Ever True to Brown
by Donald Jackson ’09

We are ever true to Brown,
For we love our college dear,
And wherever we may go,
We are ready with a cheer,
And the people always say,
That you can’t outshine Brown Men,
With their Rah! Rah! Rah!
And their Ki! Yi! Yi!
And their B-R-O-double U-N!
Ki-Yi-Yi
Words by W. A. Hart ’03
Music by E. W. Corliss 1895
We’re loyal sons of good old Brown,
We’re out to do or die,
And cheer our team to vict’ry
With our Ki-Yi-Yi.
Our team is made of heroes bold
Who aren’t afraid to try,
And we are right behind them with our Ki-Yi-Yi.
Ki-Yi-Yi! Come and give a good and lusty Ki-Yi-Yi!
For our team so tried and trusty,
Ki-Yi-Yi, boys!
Come – Now, Give them a good snappy Ki-Yi-Yi!
“Ki-Yi-Yi” was written on one fall day in 1902 after a chance remark of Steve Waterman Mason ’05 to William A. Hart ’03 that a new Brown song was needed. Hart immediately wrote some lyrics and they took them to Edward Corliss to have them set to music. This collaboration resulted in the completion of the song that afternoon and its first performance by the band at the football game the next week. It was first printed in the 1903 Liber Brunensis.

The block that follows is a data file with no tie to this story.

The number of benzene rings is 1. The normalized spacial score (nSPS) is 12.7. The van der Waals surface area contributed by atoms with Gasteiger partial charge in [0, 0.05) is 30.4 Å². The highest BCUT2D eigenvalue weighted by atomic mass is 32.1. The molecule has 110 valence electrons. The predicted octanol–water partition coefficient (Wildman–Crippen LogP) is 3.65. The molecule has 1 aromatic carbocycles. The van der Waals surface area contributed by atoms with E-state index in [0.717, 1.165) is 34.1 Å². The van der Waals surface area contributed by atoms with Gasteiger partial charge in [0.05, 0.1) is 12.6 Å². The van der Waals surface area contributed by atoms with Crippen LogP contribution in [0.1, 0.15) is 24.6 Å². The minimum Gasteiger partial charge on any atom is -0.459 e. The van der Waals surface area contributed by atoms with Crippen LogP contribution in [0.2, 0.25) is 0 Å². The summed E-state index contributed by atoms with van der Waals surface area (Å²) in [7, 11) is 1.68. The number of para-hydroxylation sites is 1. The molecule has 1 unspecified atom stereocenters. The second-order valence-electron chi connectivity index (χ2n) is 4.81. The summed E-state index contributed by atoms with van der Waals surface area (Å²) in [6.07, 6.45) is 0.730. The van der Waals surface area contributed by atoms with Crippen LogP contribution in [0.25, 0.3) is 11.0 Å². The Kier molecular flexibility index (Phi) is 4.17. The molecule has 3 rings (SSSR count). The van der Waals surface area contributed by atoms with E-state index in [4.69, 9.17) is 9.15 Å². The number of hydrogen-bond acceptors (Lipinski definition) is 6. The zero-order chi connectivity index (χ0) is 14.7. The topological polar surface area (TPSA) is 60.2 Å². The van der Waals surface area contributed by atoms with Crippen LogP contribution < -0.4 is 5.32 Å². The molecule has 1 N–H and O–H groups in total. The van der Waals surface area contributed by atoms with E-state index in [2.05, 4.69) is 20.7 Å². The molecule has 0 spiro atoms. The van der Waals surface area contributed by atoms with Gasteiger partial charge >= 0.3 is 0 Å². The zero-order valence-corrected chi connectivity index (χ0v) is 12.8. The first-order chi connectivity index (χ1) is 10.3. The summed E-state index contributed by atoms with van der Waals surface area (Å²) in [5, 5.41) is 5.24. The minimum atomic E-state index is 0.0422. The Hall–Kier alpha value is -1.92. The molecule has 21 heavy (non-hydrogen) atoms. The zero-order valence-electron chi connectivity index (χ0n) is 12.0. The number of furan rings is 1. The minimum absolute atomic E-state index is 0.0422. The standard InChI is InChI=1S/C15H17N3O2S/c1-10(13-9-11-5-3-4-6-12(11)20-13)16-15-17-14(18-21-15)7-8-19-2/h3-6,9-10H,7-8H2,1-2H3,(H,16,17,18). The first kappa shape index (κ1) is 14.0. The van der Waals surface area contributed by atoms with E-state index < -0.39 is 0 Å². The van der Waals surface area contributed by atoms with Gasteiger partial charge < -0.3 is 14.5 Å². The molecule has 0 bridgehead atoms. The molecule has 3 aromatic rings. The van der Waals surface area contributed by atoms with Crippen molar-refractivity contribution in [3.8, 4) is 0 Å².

The Brown Cheering Song
Words by Robert B. Jones ’07

When Brunonia’s Big Brown Team is in the game,
And the whole line is fighting to guard her name,
And the Bear growls like thunder as the backs crash by,
There’s a killing on the Old Hill tonight!

Brunonia’s banners are waving in triumph on the hill;
Brunonia’s cohorts are cheering for the Bear has made his kill,
RAH! RAH!
This day is Brown’s, Brown’s forever,
Let the vanquished count the cost!
So rise, rise and cheer, boys, till the last white line is crossed!

I’m a Brown Man Born

I’m a Brown man born, I’m a Brown man bred,
And when I die, I’m a Brown man dead.

(Chorus)
For it’s Rah, Rah, Brunonia-o-nia;
Rah, Rah, Brunonia-o-nia;
Rah, Rah, Brunonia, BROWN, BROWN, BROWN!

Oh, we’ve licked Harvard and we’ve licked Yale,
And we’ve tied a knot in the tiger’s tail.
(chorus)

Oh, we’ve licked Dartmouth and we’ve licked Penn,
And what is more, we can do it again.
(chorus